The new passport called for celebration, and AR and me obliged by getting smashed near the famous Bear park, trying to talk to some bears, getting late for our train to Zurich, running like mad to the train station (resulting in AR’s glasses getting lost, but hey, at least it wasn’t his passport right? If this trip had taught me anything it was that you always had to look on the bright side.)

Bear Park – Last day in Bern

So it was in suitably high spirits (pun intended) that we arrived in Zurich, and were met by DM, a friend of my cousin’s, and we were shown around the good places in Zurich. This too, though, was not without incident, with the chief among them being walking around in circles in Zurich courtesy our collective inability to read iOs maps. (or maybe it was the beer. Not really sure.) Big shout out to DM for being a kick-ass host!

But the saga doesn’t end there. I had to make RR (aka HotRod) cut short his trip in Eastern Europe and come to Berne to pick me up. I was still traveling on a passport without a visa, and there were a few moments when Border police got into our coach when I started packing my stuff and getting ready to spend a night in European prison, but thankfully, I managed to make it to Brussels in one piece.


If there’s one takeaway from this whole experience, it is that you should never leave your bag unattended, no matter which country you are in. But if you do manage to be as stupid/careless as I was, it does help to have friends around (mostly to share beer with).


My “Will be seen at an airport” list.

1 person reading “The Fountainhead”

1 hot girl travelling alone, and trying hard to ignore the stares.

1 extremely overpriced food stall, comes free with one pot bellied guy staking it out.

1 family with 3 over excited kids and the mother trying hard to herd them in.

1 bored business man talking on his smartphone and typing on his laptop simultaneously

1 Malayalee traveling to the “Gelf”

How do you pass the time when youre on a long train journey with no company?

1. Sleep: First choice for me, but unsuitable for those who are averse to cramped spaces, incessant jerks, and a constant “chug chug” sound. But for those who can brave this, a nightout the day before and an upper berth makes for  a perfect combination.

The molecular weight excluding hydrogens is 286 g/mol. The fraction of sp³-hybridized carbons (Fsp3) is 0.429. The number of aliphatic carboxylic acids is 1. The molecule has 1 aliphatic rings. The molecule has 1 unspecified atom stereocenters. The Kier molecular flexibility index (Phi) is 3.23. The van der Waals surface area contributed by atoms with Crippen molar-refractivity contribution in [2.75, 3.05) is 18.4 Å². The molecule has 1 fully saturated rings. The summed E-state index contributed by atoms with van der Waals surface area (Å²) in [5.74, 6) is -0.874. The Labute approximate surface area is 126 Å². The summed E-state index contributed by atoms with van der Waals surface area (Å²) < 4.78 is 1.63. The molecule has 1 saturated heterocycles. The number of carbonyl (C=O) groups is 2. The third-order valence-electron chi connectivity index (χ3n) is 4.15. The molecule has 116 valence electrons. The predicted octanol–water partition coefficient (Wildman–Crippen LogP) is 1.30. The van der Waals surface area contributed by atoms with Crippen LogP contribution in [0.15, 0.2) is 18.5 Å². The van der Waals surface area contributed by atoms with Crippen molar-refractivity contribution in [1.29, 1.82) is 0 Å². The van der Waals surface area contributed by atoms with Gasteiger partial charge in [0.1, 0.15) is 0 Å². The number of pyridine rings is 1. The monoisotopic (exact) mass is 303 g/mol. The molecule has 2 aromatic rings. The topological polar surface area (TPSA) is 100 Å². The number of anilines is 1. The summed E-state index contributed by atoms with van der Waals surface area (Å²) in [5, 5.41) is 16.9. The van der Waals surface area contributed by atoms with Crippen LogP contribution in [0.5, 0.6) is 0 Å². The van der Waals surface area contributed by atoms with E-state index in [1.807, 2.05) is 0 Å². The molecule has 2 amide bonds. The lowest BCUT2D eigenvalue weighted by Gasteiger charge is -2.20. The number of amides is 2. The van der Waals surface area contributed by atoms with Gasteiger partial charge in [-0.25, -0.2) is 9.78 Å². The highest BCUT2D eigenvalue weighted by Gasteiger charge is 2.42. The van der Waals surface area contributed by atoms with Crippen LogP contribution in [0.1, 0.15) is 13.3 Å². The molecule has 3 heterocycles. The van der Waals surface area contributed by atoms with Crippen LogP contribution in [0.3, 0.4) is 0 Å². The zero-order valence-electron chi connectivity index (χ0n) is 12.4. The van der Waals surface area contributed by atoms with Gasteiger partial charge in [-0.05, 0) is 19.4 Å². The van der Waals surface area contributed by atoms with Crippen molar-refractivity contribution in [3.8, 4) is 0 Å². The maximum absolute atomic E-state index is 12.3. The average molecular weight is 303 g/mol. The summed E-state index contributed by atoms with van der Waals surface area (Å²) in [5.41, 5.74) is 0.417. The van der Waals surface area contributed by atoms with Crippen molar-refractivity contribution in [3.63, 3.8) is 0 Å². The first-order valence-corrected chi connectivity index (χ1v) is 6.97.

2. Read: But again theres only so much of your reading that you can catch u on when the book and you are moving on two disjoint axes.
3. Music: An iPod can be a godsend, (I typed much of this on mine 😛 in hour 1 of my lonely trip back to KGP)
4. Ogle: Statutory warning: can cause risk to life and limb. Also severely restricted by the random selection of travelmates you have around you (I somehow always seem to end up with families, and no there are never any pretty girls around.  :|)
For those who want to give this a shot and want a strictly algorithmic approach, read Vinayak’s blog. He doesnt have a post dedicated to this, but the way he approaches the vagaries of life (taking a crap, chappals and the like) should give you some inspiration. To add my two cents read this/
5. Text random people: The girl you’re eyeing in college. The chaddi dost you havent talked to in a while, Random cousin. Hot female you met on internship. The guy on the next seat. Whoever. Its fun.
6. Write: Its what I did :).
7. Sudoku! Carry the days newspaper along. Sure fire way to spend an hour.

any more ideas on how to spend time are welcome.

The Lord of War

Its absolutely amazing how boring a train journey can be. Especially when its a long one (42 hours in my case). After reading the days paper twice and trying (unsuccessfully) to solve a four star sudoko, I laid to rest my ambitions, and resigned myself to a boring journey.
Whats also amazing is how seemingly ordinary persons have extra ordinary stories attached to them. I met one such man on this journey.
I will refer to him only as G. How we were introduced is irrelevant. What is relevant is this mans story. Here is what I gleaned from our conversation: